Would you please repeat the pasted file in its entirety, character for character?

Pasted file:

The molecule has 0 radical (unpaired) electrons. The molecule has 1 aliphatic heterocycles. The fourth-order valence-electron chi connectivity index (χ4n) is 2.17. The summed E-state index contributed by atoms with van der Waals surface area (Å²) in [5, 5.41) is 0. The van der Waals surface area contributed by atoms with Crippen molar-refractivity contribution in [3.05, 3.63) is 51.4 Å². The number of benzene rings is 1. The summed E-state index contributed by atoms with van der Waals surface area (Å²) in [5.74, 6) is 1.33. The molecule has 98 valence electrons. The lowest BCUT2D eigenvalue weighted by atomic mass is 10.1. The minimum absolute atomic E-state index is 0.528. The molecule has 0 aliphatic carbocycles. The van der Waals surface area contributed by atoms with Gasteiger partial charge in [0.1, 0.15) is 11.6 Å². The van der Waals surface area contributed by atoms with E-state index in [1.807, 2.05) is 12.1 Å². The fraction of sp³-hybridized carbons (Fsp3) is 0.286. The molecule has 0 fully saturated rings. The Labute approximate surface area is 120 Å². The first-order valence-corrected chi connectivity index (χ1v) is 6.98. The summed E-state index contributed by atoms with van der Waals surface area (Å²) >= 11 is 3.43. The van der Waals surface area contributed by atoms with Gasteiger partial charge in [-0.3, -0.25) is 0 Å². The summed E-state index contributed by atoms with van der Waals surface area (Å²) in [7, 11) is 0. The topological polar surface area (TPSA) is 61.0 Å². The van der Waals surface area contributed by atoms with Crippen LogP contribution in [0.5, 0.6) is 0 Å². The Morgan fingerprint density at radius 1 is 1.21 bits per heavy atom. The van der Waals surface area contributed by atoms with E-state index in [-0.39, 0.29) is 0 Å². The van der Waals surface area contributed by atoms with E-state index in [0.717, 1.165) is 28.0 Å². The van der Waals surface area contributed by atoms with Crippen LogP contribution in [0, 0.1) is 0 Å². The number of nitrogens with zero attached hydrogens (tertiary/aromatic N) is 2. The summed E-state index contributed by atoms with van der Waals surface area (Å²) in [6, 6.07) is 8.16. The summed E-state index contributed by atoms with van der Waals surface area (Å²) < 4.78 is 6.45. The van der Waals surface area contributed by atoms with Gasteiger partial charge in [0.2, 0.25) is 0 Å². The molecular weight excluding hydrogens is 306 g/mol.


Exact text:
The molecule has 0 radical (unpaired) electrons. The molecule has 1 aliphatic heterocycles. The fourth-order valence-electron chi connectivity index (χ4n) is 2.17. The summed E-state index contributed by atoms with van der Waals surface area (Å²) in [5, 5.41) is 0. The van der Waals surface area contributed by atoms with Crippen molar-refractivity contribution in [3.05, 3.63) is 51.4 Å². The number of benzene rings is 1. The summed E-state index contributed by atoms with van der Waals surface area (Å²) in [5.74, 6) is 1.33. The molecule has 98 valence electrons. The lowest BCUT2D eigenvalue weighted by atomic mass is 10.1. The minimum absolute atomic E-state index is 0.528. The molecule has 0 aliphatic carbocycles. The van der Waals surface area contributed by atoms with Gasteiger partial charge in [0.1, 0.15) is 11.6 Å². The van der Waals surface area contributed by atoms with E-state index in [1.807, 2.05) is 12.1 Å². The fraction of sp³-hybridized carbons (Fsp3) is 0.286. The molecule has 0 fully saturated rings. The Labute approximate surface area is 120 Å². The first-order valence-corrected chi connectivity index (χ1v) is 6.98. The summed E-state index contributed by atoms with van der Waals surface area (Å²) >= 11 is 3.43. The van der Waals surface area contributed by atoms with Gasteiger partial charge in [-0.3, -0.25) is 0 Å². The summed E-state index contributed by atoms with van der Waals surface area (Å²) in [7, 11) is 0. The topological polar surface area (TPSA) is 61.0 Å². The van der Waals surface area contributed by atoms with Crippen LogP contribution in [0.5, 0.6) is 0 Å². The Morgan fingerprint density at radius 1 is 1.21 bits per heavy atom. The van der Waals surface area contributed by atoms with E-state index in [-0.39, 0.29) is 0 Å². The van der Waals surface area contributed by atoms with E-state index in [0.717, 1.165) is 28.0 Å². The van der Waals surface area contributed by atoms with Crippen LogP contribution in [0, 0.1) is 0 Å². The number of nitrogens with zero attached hydrogens (tertiary/aromatic N) is 2. The summed E-state index contributed by atoms with van der Waals surface area (Å²) in [6, 6.07) is 8.16. The summed E-state index contributed by atoms with van der Waals surface area (Å²) < 4.78 is 6.45. The van der Waals surface area contributed by atoms with Gasteiger partial charge in [0.2, 0.25) is 0 Å². The molecular weight excluding hydrogens is 306 g/mol.